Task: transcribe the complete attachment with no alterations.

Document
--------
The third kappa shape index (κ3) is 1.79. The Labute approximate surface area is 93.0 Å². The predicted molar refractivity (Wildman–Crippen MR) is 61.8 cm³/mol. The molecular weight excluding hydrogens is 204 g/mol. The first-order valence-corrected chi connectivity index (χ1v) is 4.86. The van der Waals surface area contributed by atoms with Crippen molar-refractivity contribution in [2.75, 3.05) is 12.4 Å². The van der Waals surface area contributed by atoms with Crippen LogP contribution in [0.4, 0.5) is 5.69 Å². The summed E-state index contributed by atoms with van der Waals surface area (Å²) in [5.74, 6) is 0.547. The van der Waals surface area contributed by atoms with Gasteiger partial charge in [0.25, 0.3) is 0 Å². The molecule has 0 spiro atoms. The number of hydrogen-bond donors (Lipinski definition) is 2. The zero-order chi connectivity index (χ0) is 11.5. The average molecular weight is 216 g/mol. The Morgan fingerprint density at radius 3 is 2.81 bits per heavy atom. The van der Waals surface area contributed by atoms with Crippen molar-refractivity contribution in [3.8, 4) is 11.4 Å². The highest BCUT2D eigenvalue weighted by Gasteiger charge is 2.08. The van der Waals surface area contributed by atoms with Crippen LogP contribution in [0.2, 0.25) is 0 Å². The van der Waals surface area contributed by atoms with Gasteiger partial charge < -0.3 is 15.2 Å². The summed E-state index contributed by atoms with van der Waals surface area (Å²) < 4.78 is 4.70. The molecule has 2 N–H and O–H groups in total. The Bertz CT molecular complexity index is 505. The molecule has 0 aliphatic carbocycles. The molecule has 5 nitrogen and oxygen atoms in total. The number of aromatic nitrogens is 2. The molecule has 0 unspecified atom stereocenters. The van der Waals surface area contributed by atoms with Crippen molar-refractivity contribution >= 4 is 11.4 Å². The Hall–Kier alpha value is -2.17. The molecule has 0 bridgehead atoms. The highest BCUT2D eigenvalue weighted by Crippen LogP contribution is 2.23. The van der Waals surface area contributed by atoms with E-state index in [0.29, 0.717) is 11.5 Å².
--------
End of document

The third kappa shape index (κ3) is 1.79. The Labute approximate surface area is 93.0 Å². The predicted molar refractivity (Wildman–Crippen MR) is 61.8 cm³/mol. The molecular weight excluding hydrogens is 204 g/mol. The first-order valence-corrected chi connectivity index (χ1v) is 4.86. The van der Waals surface area contributed by atoms with Crippen molar-refractivity contribution in [2.75, 3.05) is 12.4 Å². The van der Waals surface area contributed by atoms with Crippen LogP contribution in [0.4, 0.5) is 5.69 Å². The summed E-state index contributed by atoms with van der Waals surface area (Å²) in [5.74, 6) is 0.547. The van der Waals surface area contributed by atoms with Gasteiger partial charge in [0.25, 0.3) is 0 Å². The molecule has 0 spiro atoms. The number of hydrogen-bond donors (Lipinski definition) is 2. The zero-order chi connectivity index (χ0) is 11.5. The average molecular weight is 216 g/mol. The Morgan fingerprint density at radius 3 is 2.81 bits per heavy atom. The van der Waals surface area contributed by atoms with Crippen molar-refractivity contribution in [3.8, 4) is 11.4 Å². The highest BCUT2D eigenvalue weighted by Gasteiger charge is 2.08. The van der Waals surface area contributed by atoms with Crippen LogP contribution in [0.2, 0.25) is 0 Å². The van der Waals surface area contributed by atoms with Gasteiger partial charge < -0.3 is 15.2 Å². The summed E-state index contributed by atoms with van der Waals surface area (Å²) < 4.78 is 4.70. The molecule has 2 N–H and O–H groups in total. The Bertz CT molecular complexity index is 505. The molecule has 0 aliphatic carbocycles. The molecule has 5 nitrogen and oxygen atoms in total. The number of aromatic nitrogens is 2. The molecule has 0 unspecified atom stereocenters. The van der Waals surface area contributed by atoms with Crippen molar-refractivity contribution >= 4 is 11.4 Å². The Hall–Kier alpha value is -2.17. The molecule has 0 bridgehead atoms. The highest BCUT2D eigenvalue weighted by Crippen LogP contribution is 2.23. The van der Waals surface area contributed by atoms with E-state index in [0.29, 0.717) is 11.5 Å².